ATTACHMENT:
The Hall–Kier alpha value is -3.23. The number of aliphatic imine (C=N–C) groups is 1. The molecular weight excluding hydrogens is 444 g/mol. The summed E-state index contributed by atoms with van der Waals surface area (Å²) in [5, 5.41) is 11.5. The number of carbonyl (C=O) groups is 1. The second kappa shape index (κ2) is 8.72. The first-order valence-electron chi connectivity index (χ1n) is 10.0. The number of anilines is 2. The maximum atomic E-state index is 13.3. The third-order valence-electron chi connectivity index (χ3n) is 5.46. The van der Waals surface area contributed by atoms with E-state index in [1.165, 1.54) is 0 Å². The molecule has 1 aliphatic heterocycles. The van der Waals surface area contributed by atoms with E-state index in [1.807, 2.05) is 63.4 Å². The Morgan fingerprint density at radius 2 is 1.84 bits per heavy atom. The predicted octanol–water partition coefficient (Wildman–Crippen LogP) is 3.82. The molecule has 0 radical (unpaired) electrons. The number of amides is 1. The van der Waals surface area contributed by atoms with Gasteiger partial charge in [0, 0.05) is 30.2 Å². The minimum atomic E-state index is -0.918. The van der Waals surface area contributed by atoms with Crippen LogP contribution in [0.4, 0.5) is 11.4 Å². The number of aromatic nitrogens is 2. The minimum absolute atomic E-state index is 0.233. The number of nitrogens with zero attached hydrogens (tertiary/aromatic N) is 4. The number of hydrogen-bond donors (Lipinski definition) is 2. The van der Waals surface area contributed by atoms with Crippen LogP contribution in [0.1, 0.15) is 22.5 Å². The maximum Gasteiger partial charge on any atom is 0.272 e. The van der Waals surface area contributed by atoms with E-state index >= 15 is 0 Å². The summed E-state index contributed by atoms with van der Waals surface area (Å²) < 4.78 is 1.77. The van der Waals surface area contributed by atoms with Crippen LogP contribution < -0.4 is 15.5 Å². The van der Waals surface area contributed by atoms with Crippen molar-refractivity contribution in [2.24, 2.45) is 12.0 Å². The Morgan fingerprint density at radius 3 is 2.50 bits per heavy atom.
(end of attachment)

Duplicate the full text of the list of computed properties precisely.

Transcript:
The Hall–Kier alpha value is -3.23. The number of aliphatic imine (C=N–C) groups is 1. The molecular weight excluding hydrogens is 444 g/mol. The summed E-state index contributed by atoms with van der Waals surface area (Å²) in [5, 5.41) is 11.5. The number of carbonyl (C=O) groups is 1. The second kappa shape index (κ2) is 8.72. The first-order valence-electron chi connectivity index (χ1n) is 10.0. The number of anilines is 2. The maximum atomic E-state index is 13.3. The third-order valence-electron chi connectivity index (χ3n) is 5.46. The van der Waals surface area contributed by atoms with E-state index in [1.165, 1.54) is 0 Å². The molecule has 1 aliphatic heterocycles. The van der Waals surface area contributed by atoms with E-state index in [1.807, 2.05) is 63.4 Å². The Morgan fingerprint density at radius 2 is 1.84 bits per heavy atom. The predicted octanol–water partition coefficient (Wildman–Crippen LogP) is 3.82. The molecule has 0 radical (unpaired) electrons. The number of amides is 1. The van der Waals surface area contributed by atoms with Gasteiger partial charge in [0, 0.05) is 30.2 Å². The minimum atomic E-state index is -0.918. The van der Waals surface area contributed by atoms with Crippen LogP contribution in [0.4, 0.5) is 11.4 Å². The number of aromatic nitrogens is 2. The minimum absolute atomic E-state index is 0.233. The number of nitrogens with zero attached hydrogens (tertiary/aromatic N) is 4. The number of hydrogen-bond donors (Lipinski definition) is 2. The van der Waals surface area contributed by atoms with Crippen LogP contribution in [0.1, 0.15) is 22.5 Å². The maximum Gasteiger partial charge on any atom is 0.272 e. The van der Waals surface area contributed by atoms with E-state index >= 15 is 0 Å². The summed E-state index contributed by atoms with van der Waals surface area (Å²) < 4.78 is 1.77. The van der Waals surface area contributed by atoms with Crippen LogP contribution < -0.4 is 15.5 Å². The van der Waals surface area contributed by atoms with Crippen molar-refractivity contribution in [2.24, 2.45) is 12.0 Å². The Morgan fingerprint density at radius 3 is 2.50 bits per heavy atom.